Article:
That summer, this summer! The wisteria came into bloom just at that moment in the summer, in the garden, when I could not imagine that there could be such a thing as winter, when the fact of winter seems amusing, like something malicious (short of death) happening to someone I dislike in an irrational way. Oh, winter, what is it, anyway? What is it really, this thing where the air is cold, the trees are bare, and all beings, human or otherwise, look hungry, look as if there is not enough of anything and there never will be. But just then, just now (that summer, this summer! when the wisteria was blooming out of turn), the leaves of the trees had reached a green beyond whichthey could not go, they were only going to be green, certainly so, and the lawn would no longer be lush with grass, only untidy and overgrown and need cutting, and, and ... Oh, the deliciousness of complaining about nothing of any consequence and that such a thing should be the case in a garden: because, (again) that wisteria blooming now (or then) so close to the buddleia, which in turn is not too far from the Phlox paniculata 'Norh Leigh,' which is also somehow in the middle of the Phlox paniculata 'David,' is all pleasing to my eye, as I was looking at it then (now); at that moment of the wisteria, turning left or right (counterclockwise or clockwise), this is what I could see in front of me, this is what might be the zenith of summer in this (my) garden: the perennial pea (Lathyrus latifolius) in bloom in its guzzling way (eating up all the space around it and slightly beyond and then really beyond that); some cultivars of Lobelia siphilitica (bought from Dan Hinkley because I was so taken by his description, and I remain open to seeing this lobelia just the way Dan described it) on the verge of blooming; an accidental planting combination of Platycodon grandi-florus blue and pink; a large amount of a tall monkshood that I did not stake and so it has bent over and mingled with the perennial pea; and the perennial pea, which has sent up a set of only white blooms into the dry brown thing that had been the huge bloom of Crambe cordifolia (and how perfect, for I could never have done this: white replacing white on purpose); and the leaves on the vine of the Clematis paniculata, its pleasingly smelly blooms to come in early September (I think, in this the summer of the strange blooming wisteria); the very later blooming monkshood, the fading delphiniums (some of them from Dan Hinkley's 'Melissa's Hope' strain, some from Bob Stewart's recommended McClegnan's Hybrids), the Malva (alceaand moschata), which I did not like and now (then) feel as if I cannot live without and look at the clumps in other people's gardens with envy and obligatory admiration; the Codonopsis clematidea demanding that you bend overbowto see them if you want to do thatsee them, they are worth that. And while still looking, my head going from right to left, I cross the pathway that divides this part of the garden (the pathway is a convenience), and on the other side of the pathway is pure hideousness, some cup plants, some plume poppies, and there are other things (a grouping of yellow hollyhocks, yellow trumpet lilies, yellow and close-to-yellow blooming kniphofia, but I like them); a much treasured tree tobacco plant (Nicotiana glauca, I believe, and not Nicotiana tomentosa, though I can't tell the difference and don't really care to); a banana tree (Musa 'Lord Cavendish') growing in a pot and looking happy amid a background of plants alien to it (evergreens, the monkshood); two pots holding the dark red, glossy-leaved dahlia 'Bishop of Llandaff' (gotten from Dan H.), the yellow-flowering buddleia; the ever-blooming rose 'Pristine'; the once-blooming roses 'Henry Kelsey' and 'Alchymist,' and the, for me, sometimes blooming 'Stanwell Perpetual'; two clematis of Himalayan origin from Dan H. (I cannot remember their names, only that he was so enthusiastic about their good qualities, and I can't remember those, only that I like them very much and do not know any other gardeners who cultivate them); the white wisteria, which did not bloom and so did not cause me any disturbance at all (it just threw out many vines, which I assume will grow into limbs, and then from there will come stems and on them ... flowers?); and then the Lilium orientalis 'Black Beauty,' which is not black at all, but how I long for it to be that, blacka flower that is the color black, black like the night or like something that is instantly recognizablyblack is so rare that in the garden, in a flower, I long for it; and then, in this episode, in this part of the garden, I stop where the agapanthus 'Blue,' bred by the great Eric Smith, is in full bloom in a clay pot. How I love Eric Smith, especially since I know him only in the most impersonal of ways; I do not know if he preferred meat to vegetables or wool to cotton, I only know that most small-leaved blue hostas ('Halcyon' especially) are the product of his interests and efforts.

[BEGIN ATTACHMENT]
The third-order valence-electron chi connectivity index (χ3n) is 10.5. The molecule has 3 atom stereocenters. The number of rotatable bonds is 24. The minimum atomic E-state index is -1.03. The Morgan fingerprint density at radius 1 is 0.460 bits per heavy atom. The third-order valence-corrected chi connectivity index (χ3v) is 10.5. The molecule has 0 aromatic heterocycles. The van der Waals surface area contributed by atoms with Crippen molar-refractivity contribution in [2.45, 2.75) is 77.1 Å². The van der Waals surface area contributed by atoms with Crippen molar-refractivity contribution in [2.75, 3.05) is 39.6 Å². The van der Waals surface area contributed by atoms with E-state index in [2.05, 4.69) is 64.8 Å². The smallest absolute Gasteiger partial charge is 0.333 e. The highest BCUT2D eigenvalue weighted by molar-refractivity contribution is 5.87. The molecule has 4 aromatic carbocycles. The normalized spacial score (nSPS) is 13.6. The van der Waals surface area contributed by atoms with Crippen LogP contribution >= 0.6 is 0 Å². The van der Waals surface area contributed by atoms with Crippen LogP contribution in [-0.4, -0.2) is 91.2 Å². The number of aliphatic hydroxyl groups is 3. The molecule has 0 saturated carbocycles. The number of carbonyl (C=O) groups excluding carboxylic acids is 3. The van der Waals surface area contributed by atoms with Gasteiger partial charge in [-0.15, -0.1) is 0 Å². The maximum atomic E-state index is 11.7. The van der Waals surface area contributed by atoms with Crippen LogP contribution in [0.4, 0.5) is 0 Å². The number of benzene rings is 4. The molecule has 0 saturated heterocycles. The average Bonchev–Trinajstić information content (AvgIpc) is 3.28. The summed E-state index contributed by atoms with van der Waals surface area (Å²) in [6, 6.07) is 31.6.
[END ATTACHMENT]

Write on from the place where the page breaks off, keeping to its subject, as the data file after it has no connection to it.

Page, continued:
Oh, how I like the rush of things, the thickness of things, everything condensed as it is happening, long after it has happened, so that any attempt to understand it will become like an unraveling of a large piece of cloth that had been laid flat and framed and placed as a hanging on a wall and, even then, expected to stand for something. In this summer, in that summer, evenings would come on, and the birds would begin their annoying, or frightful (if I was in that mood), or cheerful (if I was in that mood), or simply birdlike noise, if I was in a mood to understand that a bird was often, itself, birdlike. There was a woodpecker, and one day while marveling or muddling (they were the same, really) over the wisteria, I heard its loud hammering and looked up and saw it picking away with its beak at the eave of my house. I love especially to sleep in the mornings until when the sun is almost in the middle of the sky, not quite, just almost, and sometimes, when I was asleep and in the middle of a most enjoyable dream, I would be awakened by that hammering, not the sound of the hammering of a carpenter who was repairing my wall, but a hammering all the same. A man who is not a carpenter makes a monthly visit to my house, and his visit has to do with controlling the presence of rodents inside the house (this is only a way of saying that he makes sure that rodents donot live inside my house and that if they try to live inside my house they will soon die). When this man, while looking at my house to see the places a rodent might find convenient to enter, saw the holes on the outside of my house left by the hammering of the woodpecker, he said to me, There are insects living in and eating up your house. What should I do? I said to him, and he said something, only now I have on purpose forgotten, for whenever I find a bird dead not far from my house, and in the garden, I wonder if it is because they ate the insects who were eating my house. I found the woodpecker dead in the yellow border; I found robins dead not far from the yellow border. What to do? I asked myself. And just when I was really perplexed, and engaged in an argument with myself about my own fears and my responsibility to others (birds, at that!), another woodpecker appeared and was hammering away at the house, and one day was so loud that I could not concentrate on my reading (I was reading Jeremiah, the Hebrew prophet). And then I found the broken shell of a robin egg in the dwarf evergreen beds, and something else, a bird whose name I did not know, built a nest just behind the red shutters of the window, and laid eggs there and the mother was very discreet, but her children were a perfect nuisance, especially at half past five in the morning.